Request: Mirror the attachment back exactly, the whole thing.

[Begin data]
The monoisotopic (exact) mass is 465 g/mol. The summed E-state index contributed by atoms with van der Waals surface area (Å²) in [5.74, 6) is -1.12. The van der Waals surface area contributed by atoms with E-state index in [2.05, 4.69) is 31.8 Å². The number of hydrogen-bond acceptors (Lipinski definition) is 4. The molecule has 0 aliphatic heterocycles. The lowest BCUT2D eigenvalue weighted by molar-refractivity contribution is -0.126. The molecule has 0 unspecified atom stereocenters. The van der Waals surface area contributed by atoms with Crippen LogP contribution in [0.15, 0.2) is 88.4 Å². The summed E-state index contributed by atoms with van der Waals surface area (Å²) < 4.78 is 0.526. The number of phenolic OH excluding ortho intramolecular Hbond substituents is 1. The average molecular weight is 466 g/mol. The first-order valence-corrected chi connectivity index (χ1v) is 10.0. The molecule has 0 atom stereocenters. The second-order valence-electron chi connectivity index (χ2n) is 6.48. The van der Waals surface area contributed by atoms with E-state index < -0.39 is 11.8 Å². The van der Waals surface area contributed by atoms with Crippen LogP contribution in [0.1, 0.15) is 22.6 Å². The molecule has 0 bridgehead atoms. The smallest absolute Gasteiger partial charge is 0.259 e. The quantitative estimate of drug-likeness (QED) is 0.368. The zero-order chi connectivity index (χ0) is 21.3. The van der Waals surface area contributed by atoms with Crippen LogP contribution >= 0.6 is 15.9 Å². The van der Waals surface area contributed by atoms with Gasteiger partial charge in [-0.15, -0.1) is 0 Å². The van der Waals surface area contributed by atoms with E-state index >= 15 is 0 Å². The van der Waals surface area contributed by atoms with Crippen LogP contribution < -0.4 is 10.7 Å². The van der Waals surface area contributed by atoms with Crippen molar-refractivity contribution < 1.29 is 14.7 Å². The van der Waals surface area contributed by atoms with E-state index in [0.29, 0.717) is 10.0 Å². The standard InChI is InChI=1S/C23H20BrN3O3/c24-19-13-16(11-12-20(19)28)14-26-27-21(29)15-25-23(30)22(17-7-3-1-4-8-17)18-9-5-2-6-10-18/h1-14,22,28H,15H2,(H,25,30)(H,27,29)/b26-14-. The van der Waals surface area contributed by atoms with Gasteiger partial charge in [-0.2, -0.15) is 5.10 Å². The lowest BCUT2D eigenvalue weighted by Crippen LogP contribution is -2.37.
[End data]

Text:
The monoisotopic (exact) mass is 465 g/mol. The summed E-state index contributed by atoms with van der Waals surface area (Å²) in [5.74, 6) is -1.12. The van der Waals surface area contributed by atoms with E-state index in [2.05, 4.69) is 31.8 Å². The number of hydrogen-bond acceptors (Lipinski definition) is 4. The molecule has 0 aliphatic heterocycles. The lowest BCUT2D eigenvalue weighted by molar-refractivity contribution is -0.126. The molecule has 0 unspecified atom stereocenters. The van der Waals surface area contributed by atoms with Crippen LogP contribution in [0.15, 0.2) is 88.4 Å². The summed E-state index contributed by atoms with van der Waals surface area (Å²) < 4.78 is 0.526. The number of phenolic OH excluding ortho intramolecular Hbond substituents is 1. The average molecular weight is 466 g/mol. The first-order valence-corrected chi connectivity index (χ1v) is 10.0. The molecule has 0 atom stereocenters. The second-order valence-electron chi connectivity index (χ2n) is 6.48. The van der Waals surface area contributed by atoms with E-state index < -0.39 is 11.8 Å². The van der Waals surface area contributed by atoms with Crippen LogP contribution in [0.1, 0.15) is 22.6 Å². The molecule has 0 bridgehead atoms. The smallest absolute Gasteiger partial charge is 0.259 e. The quantitative estimate of drug-likeness (QED) is 0.368. The zero-order chi connectivity index (χ0) is 21.3. The van der Waals surface area contributed by atoms with Crippen LogP contribution >= 0.6 is 15.9 Å². The van der Waals surface area contributed by atoms with Gasteiger partial charge in [-0.15, -0.1) is 0 Å². The van der Waals surface area contributed by atoms with E-state index >= 15 is 0 Å². The van der Waals surface area contributed by atoms with Crippen LogP contribution < -0.4 is 10.7 Å². The van der Waals surface area contributed by atoms with Crippen molar-refractivity contribution < 1.29 is 14.7 Å². The van der Waals surface area contributed by atoms with E-state index in [0.29, 0.717) is 10.0 Å². The standard InChI is InChI=1S/C23H20BrN3O3/c24-19-13-16(11-12-20(19)28)14-26-27-21(29)15-25-23(30)22(17-7-3-1-4-8-17)18-9-5-2-6-10-18/h1-14,22,28H,15H2,(H,25,30)(H,27,29)/b26-14-. The van der Waals surface area contributed by atoms with Gasteiger partial charge in [-0.2, -0.15) is 5.10 Å². The lowest BCUT2D eigenvalue weighted by Crippen LogP contribution is -2.37.